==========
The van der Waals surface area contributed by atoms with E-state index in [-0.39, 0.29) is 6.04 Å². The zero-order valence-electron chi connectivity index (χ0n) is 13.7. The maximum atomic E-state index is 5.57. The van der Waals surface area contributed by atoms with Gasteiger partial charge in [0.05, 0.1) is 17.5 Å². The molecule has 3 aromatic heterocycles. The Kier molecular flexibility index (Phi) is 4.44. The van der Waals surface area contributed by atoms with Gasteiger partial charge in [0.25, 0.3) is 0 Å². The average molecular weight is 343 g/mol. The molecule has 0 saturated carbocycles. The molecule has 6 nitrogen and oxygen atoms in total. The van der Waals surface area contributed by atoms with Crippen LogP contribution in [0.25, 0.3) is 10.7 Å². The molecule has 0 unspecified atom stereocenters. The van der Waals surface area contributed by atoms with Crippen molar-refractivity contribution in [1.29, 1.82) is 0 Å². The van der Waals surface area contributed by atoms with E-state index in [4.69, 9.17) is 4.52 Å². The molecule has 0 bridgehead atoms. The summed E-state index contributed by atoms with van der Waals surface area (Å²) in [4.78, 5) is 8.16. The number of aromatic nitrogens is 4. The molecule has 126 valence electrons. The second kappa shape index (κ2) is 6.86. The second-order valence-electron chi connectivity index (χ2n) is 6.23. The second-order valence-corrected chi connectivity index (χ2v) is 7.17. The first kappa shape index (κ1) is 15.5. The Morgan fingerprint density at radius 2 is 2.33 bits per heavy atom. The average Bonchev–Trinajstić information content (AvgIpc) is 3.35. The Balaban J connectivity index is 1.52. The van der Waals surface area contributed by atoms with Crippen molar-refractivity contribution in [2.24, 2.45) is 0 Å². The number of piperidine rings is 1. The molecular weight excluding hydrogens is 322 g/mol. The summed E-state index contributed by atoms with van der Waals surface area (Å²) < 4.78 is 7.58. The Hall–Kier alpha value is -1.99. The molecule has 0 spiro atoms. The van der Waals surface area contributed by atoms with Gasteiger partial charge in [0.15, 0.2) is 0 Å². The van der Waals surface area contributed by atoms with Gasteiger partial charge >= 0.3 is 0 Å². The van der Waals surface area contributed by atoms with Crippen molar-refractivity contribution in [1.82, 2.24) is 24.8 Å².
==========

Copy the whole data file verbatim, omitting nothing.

The van der Waals surface area contributed by atoms with E-state index in [-0.39, 0.29) is 6.04 Å². The zero-order valence-electron chi connectivity index (χ0n) is 13.7. The maximum atomic E-state index is 5.57. The van der Waals surface area contributed by atoms with Gasteiger partial charge in [0.05, 0.1) is 17.5 Å². The molecule has 3 aromatic heterocycles. The Kier molecular flexibility index (Phi) is 4.44. The van der Waals surface area contributed by atoms with Gasteiger partial charge in [0.25, 0.3) is 0 Å². The average molecular weight is 343 g/mol. The molecule has 0 saturated carbocycles. The molecule has 6 nitrogen and oxygen atoms in total. The van der Waals surface area contributed by atoms with Crippen LogP contribution in [0.25, 0.3) is 10.7 Å². The molecule has 0 unspecified atom stereocenters. The van der Waals surface area contributed by atoms with Crippen molar-refractivity contribution in [1.29, 1.82) is 0 Å². The van der Waals surface area contributed by atoms with E-state index in [4.69, 9.17) is 4.52 Å². The molecule has 0 bridgehead atoms. The summed E-state index contributed by atoms with van der Waals surface area (Å²) in [4.78, 5) is 8.16. The number of aromatic nitrogens is 4. The molecule has 126 valence electrons. The second kappa shape index (κ2) is 6.86. The second-order valence-electron chi connectivity index (χ2n) is 6.23. The second-order valence-corrected chi connectivity index (χ2v) is 7.17. The first kappa shape index (κ1) is 15.5. The Morgan fingerprint density at radius 2 is 2.33 bits per heavy atom. The average Bonchev–Trinajstić information content (AvgIpc) is 3.35. The Balaban J connectivity index is 1.52. The van der Waals surface area contributed by atoms with Crippen molar-refractivity contribution in [2.24, 2.45) is 0 Å². The number of piperidine rings is 1. The molecular weight excluding hydrogens is 322 g/mol. The summed E-state index contributed by atoms with van der Waals surface area (Å²) < 4.78 is 7.58. The Hall–Kier alpha value is -1.99. The molecule has 0 spiro atoms. The van der Waals surface area contributed by atoms with Gasteiger partial charge in [0.15, 0.2) is 0 Å². The van der Waals surface area contributed by atoms with Gasteiger partial charge >= 0.3 is 0 Å². The van der Waals surface area contributed by atoms with Crippen molar-refractivity contribution in [1.82, 2.24) is 24.8 Å².